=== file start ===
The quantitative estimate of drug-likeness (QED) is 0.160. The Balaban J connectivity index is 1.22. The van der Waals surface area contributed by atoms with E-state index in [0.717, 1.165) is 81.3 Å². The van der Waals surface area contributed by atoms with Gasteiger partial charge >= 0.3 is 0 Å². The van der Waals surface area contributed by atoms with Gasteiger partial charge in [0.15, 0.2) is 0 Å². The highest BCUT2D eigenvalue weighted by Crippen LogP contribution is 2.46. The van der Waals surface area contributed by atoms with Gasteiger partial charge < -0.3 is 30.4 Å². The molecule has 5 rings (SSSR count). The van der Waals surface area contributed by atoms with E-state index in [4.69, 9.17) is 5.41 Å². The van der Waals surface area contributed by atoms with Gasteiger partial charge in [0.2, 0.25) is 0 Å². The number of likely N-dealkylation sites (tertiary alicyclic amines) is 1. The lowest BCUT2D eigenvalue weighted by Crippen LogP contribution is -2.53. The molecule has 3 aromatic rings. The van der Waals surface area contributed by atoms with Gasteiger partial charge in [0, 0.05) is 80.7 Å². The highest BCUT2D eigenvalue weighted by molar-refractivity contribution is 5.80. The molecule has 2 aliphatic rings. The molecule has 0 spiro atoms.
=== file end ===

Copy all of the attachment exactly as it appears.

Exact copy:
The quantitative estimate of drug-likeness (QED) is 0.160. The Balaban J connectivity index is 1.22. The van der Waals surface area contributed by atoms with E-state index in [0.717, 1.165) is 81.3 Å². The van der Waals surface area contributed by atoms with Gasteiger partial charge >= 0.3 is 0 Å². The van der Waals surface area contributed by atoms with Gasteiger partial charge in [0.15, 0.2) is 0 Å². The highest BCUT2D eigenvalue weighted by Crippen LogP contribution is 2.46. The van der Waals surface area contributed by atoms with Gasteiger partial charge < -0.3 is 30.4 Å². The molecule has 5 rings (SSSR count). The van der Waals surface area contributed by atoms with E-state index in [4.69, 9.17) is 5.41 Å². The van der Waals surface area contributed by atoms with Gasteiger partial charge in [0.2, 0.25) is 0 Å². The number of likely N-dealkylation sites (tertiary alicyclic amines) is 1. The lowest BCUT2D eigenvalue weighted by Crippen LogP contribution is -2.53. The molecule has 3 aromatic rings. The van der Waals surface area contributed by atoms with Gasteiger partial charge in [0, 0.05) is 80.7 Å². The highest BCUT2D eigenvalue weighted by molar-refractivity contribution is 5.80. The molecule has 2 aliphatic rings. The molecule has 0 spiro atoms.